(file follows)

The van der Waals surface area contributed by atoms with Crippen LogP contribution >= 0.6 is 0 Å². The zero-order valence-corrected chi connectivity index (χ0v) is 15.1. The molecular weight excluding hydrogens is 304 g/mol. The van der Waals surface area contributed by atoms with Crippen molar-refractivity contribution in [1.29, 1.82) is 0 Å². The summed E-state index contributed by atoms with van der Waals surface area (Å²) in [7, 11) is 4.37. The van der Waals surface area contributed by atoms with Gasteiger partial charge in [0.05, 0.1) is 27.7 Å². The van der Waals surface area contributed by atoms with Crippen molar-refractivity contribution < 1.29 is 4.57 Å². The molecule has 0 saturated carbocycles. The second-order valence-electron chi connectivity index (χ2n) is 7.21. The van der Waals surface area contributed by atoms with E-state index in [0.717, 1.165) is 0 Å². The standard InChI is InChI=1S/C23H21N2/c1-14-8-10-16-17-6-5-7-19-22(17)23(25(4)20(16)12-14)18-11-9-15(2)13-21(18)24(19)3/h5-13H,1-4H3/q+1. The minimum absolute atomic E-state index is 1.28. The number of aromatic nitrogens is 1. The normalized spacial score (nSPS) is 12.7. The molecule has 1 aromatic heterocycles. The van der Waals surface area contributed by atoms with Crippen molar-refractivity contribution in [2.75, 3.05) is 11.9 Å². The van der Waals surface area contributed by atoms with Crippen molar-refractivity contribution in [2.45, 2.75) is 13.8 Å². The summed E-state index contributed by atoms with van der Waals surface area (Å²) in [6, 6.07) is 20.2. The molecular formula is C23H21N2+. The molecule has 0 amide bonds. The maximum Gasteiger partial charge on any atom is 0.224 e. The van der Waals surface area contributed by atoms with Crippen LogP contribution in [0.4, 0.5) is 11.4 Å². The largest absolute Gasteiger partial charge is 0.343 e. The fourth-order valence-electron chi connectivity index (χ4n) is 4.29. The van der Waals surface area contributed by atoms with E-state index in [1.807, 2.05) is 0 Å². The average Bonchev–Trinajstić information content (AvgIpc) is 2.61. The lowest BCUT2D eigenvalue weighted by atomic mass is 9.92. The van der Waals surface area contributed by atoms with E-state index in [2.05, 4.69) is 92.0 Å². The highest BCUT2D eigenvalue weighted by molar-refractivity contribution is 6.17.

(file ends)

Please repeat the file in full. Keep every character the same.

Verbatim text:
The van der Waals surface area contributed by atoms with Crippen LogP contribution >= 0.6 is 0 Å². The zero-order valence-corrected chi connectivity index (χ0v) is 15.1. The molecular weight excluding hydrogens is 304 g/mol. The van der Waals surface area contributed by atoms with Crippen molar-refractivity contribution in [1.29, 1.82) is 0 Å². The summed E-state index contributed by atoms with van der Waals surface area (Å²) in [7, 11) is 4.37. The van der Waals surface area contributed by atoms with Gasteiger partial charge in [0.05, 0.1) is 27.7 Å². The van der Waals surface area contributed by atoms with Crippen molar-refractivity contribution < 1.29 is 4.57 Å². The molecule has 0 saturated carbocycles. The second-order valence-electron chi connectivity index (χ2n) is 7.21. The van der Waals surface area contributed by atoms with E-state index in [0.717, 1.165) is 0 Å². The standard InChI is InChI=1S/C23H21N2/c1-14-8-10-16-17-6-5-7-19-22(17)23(25(4)20(16)12-14)18-11-9-15(2)13-21(18)24(19)3/h5-13H,1-4H3/q+1. The minimum absolute atomic E-state index is 1.28. The number of aromatic nitrogens is 1. The normalized spacial score (nSPS) is 12.7. The molecule has 1 aromatic heterocycles. The van der Waals surface area contributed by atoms with Crippen molar-refractivity contribution in [2.75, 3.05) is 11.9 Å². The van der Waals surface area contributed by atoms with Crippen molar-refractivity contribution in [2.45, 2.75) is 13.8 Å². The summed E-state index contributed by atoms with van der Waals surface area (Å²) in [6, 6.07) is 20.2. The molecular formula is C23H21N2+. The molecule has 0 amide bonds. The maximum Gasteiger partial charge on any atom is 0.224 e. The van der Waals surface area contributed by atoms with Crippen LogP contribution in [0.4, 0.5) is 11.4 Å². The largest absolute Gasteiger partial charge is 0.343 e. The fourth-order valence-electron chi connectivity index (χ4n) is 4.29. The van der Waals surface area contributed by atoms with E-state index in [1.807, 2.05) is 0 Å². The average Bonchev–Trinajstić information content (AvgIpc) is 2.61. The lowest BCUT2D eigenvalue weighted by atomic mass is 9.92. The van der Waals surface area contributed by atoms with E-state index in [2.05, 4.69) is 92.0 Å². The highest BCUT2D eigenvalue weighted by molar-refractivity contribution is 6.17.